[Note: This is the text for the (brief) sermon message I gave on December 10, 2011, at the Mae Surin Refugee Camp.]
Do you know what today is? Here in Thailand, December 10th is Constitution Day, a day where Thai celebrate the end of absolute monarchial rule and establishment of a constitutional monarchy where citizens are free to vote and participate in the political process, however often that process is interrupted by coups. This is ironic, I suppose, because neither I nor most of you, except for my translators here, are citizens of Thailand and are able to vote. The rest of us here are sojourners and foreigners in Thailand, and so the meaning of Constitution Day is not for us. This is my first time visiting a refugee camp, and I would like to thank you all for your hospitality on this Sabbath day.
Today I am speaking to a small group of refugees here in the Mae Surin Refugee Camp. To be a refugee is to be away from your homeland seeking a home, to be in a land, sometimes for many years, without being a citizen. You all here are not the first believers to be refugees, and you will not be the last, but there is something in the refugee experience that relates to our experience as believers in God that has been true for 4,000 years, since the time of Abraham. And today I would like to talk about how your experiences and the experiences of Abraham, the father of the faithful, relate to the experience of all believers regardless of our circumstances.
Get Out Of Your Country
When Abraham was seventy-five years old, he had to leave his family and his adopted city to live the life of a resident alien in the promised land. Let us read what the Bible has to say about this difficult calling from God in Genesis 12:1-9. Genesis 12:1-9 reads as follows: “Now the Lord had said to Abram: “Get out of your country, from your family, and from your father’s house, to a land that I will show you. I will make you a great nation; I will bless you and make your name great; and you shall be a blessing. I will bless those who bless you, and I will curse him who curses you; and in you all the families of the earth shall be blessed.” So Abram departed as the Lord had spoken to him, and Lot went with him. And Abram was seventy-five years old when he departed from Haran. Then Abram took Sarai his wife and Lot his brother’s son, and all their possessions that they had acquired, and the people whom they had acquired in Haran, and they departed to go to the land of Canaan. So they came to the land of Canaan. Abram passed through the land to the place of Shechem, as far as the terebinth tree of Moreh. And the Canaanites were then in the land. Then the Lord appeared to Abram and said, To your descendants I will give this land.” And there he built an altar to the Lord, who had appeared to him. And he moved from there to the mountain east of Bethel, and he pitched his tent with Bethel on the west and Ai on the east; and there he build an altar to the Lord and called on the name of the Lord. So Abram journeyed, going on still toward the South.”
So, let’s understand what is going on here. Abraham was a wealthy man, with a large household of servants. But instead of being able to live comfortably in Haran, God told him to take his household and all of his belongings and become a sojourner, a foreigner, without a place to call home. He lived in tents with his family for the rest of his life, never a citizen of the land his descendants had been promised by God. Until recently, that is something I found hard to understand. Though I have visited many places around the world, it was always as a tourist. Until a few months ago I had always lived in the country of my birth, the United States, of which I am a proud and patriotic citizen. There are subtle differences between being a citizen and being a sojourner, which you all understand well being refugees. You have to obey laws you do not understand, nor have any part in voting for. You must show respect to leaders you did not choose, and around you there are customs that you find alien and unfamiliar, and even languages you cannot understand well. All of that was something that Abraham had to face. In Haran he was part of the ruling family of a city built and governed by his relatives. In Canaan he was a wandering Hebrew, a resident alien without a single piece of land that he owned or could call home. For the last 100 years of Abraham’s life he lived in tents, going from place to place, without a home on this earth. Is that something you can understand, dwelling here in a refugee camp, wondering if you will ever find a settled place?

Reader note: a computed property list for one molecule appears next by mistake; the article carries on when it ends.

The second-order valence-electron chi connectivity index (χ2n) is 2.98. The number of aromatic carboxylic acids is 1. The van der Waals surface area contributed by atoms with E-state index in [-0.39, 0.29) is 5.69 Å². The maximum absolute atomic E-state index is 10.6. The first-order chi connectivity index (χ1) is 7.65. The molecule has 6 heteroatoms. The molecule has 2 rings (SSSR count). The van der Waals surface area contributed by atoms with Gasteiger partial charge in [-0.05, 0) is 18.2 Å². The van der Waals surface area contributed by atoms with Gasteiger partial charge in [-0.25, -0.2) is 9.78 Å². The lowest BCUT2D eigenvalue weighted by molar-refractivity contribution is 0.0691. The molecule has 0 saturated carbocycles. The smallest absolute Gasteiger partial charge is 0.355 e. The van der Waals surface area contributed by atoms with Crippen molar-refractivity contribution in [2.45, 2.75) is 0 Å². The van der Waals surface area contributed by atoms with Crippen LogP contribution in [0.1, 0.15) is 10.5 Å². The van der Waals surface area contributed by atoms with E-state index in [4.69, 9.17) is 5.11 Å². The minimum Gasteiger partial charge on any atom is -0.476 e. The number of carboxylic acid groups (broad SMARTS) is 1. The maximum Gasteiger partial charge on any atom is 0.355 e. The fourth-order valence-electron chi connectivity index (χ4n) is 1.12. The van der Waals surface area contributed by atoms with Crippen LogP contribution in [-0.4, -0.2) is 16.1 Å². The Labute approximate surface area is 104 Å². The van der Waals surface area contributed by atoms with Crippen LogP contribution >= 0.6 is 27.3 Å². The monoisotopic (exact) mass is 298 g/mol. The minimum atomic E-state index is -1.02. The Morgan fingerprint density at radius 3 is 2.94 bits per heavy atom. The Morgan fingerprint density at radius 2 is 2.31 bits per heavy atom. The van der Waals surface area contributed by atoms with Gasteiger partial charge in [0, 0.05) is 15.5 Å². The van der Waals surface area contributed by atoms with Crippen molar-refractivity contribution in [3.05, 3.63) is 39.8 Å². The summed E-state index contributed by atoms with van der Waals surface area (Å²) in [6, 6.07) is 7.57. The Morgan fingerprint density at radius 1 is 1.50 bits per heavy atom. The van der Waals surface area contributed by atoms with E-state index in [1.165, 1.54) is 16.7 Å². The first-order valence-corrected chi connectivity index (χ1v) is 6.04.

He Waited For The City
Many people, especially in the West, misunderstand what it means to be a sojourner on this earth. They want to take advantage of all of the benefits of being citizens of a nation, of holding a passport of the United States, driver’s licenses, business permits and buying homes, but wish to avoid the responsibilities of citizenship like voting or jury duty. They like the privileges of citizenship, but then when it is time for them to contribute to society at large they say, “No, I’m not a citizen. I’m a citizen of the Kingdom of Heaven,” even as they enjoy all of the fruits of citizenship that others take responsibility for. Here, as a foreigner, I must leave the country every 90 days, to cross into Burma and then return with another stamp on my visa. For you all, as refugees, you are generally stuck here in this area, usually in this refugee camp, unless you can pay the guards to get out and have someone sponsor you so that you can travel elsewhere without being hassled by the local police. Here in Thailand, to own a business or own property you must be a citizen, or have that property held in the name of a citizen. That is life as a foreigner, as a sojourner, wondering how the laws of your adopted country will change and wondering what fees and responsibilities you will be faced with every change of government, and wondering if you will ever find a home.